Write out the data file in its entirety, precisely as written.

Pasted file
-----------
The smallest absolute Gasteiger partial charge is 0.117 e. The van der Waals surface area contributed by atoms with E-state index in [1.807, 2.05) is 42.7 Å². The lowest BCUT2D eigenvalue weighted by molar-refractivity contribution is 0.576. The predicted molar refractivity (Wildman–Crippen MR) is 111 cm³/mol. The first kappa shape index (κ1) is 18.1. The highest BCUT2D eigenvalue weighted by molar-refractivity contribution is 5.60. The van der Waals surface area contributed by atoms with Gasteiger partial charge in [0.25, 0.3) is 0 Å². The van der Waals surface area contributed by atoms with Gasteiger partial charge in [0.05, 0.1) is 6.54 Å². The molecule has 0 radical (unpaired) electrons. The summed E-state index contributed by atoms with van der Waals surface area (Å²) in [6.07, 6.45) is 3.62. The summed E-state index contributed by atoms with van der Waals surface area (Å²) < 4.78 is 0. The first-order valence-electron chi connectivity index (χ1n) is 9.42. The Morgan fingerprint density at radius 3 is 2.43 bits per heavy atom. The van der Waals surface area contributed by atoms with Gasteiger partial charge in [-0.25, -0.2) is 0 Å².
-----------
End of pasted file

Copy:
The smallest absolute Gasteiger partial charge is 0.117 e. The van der Waals surface area contributed by atoms with E-state index in [1.807, 2.05) is 42.7 Å². The lowest BCUT2D eigenvalue weighted by molar-refractivity contribution is 0.576. The predicted molar refractivity (Wildman–Crippen MR) is 111 cm³/mol. The first kappa shape index (κ1) is 18.1. The highest BCUT2D eigenvalue weighted by molar-refractivity contribution is 5.60. The van der Waals surface area contributed by atoms with Gasteiger partial charge in [0.25, 0.3) is 0 Å². The van der Waals surface area contributed by atoms with Gasteiger partial charge in [0.05, 0.1) is 6.54 Å². The molecule has 0 radical (unpaired) electrons. The summed E-state index contributed by atoms with van der Waals surface area (Å²) in [6.07, 6.45) is 3.62. The summed E-state index contributed by atoms with van der Waals surface area (Å²) < 4.78 is 0. The first-order valence-electron chi connectivity index (χ1n) is 9.42. The Morgan fingerprint density at radius 3 is 2.43 bits per heavy atom. The van der Waals surface area contributed by atoms with Gasteiger partial charge in [-0.25, -0.2) is 0 Å².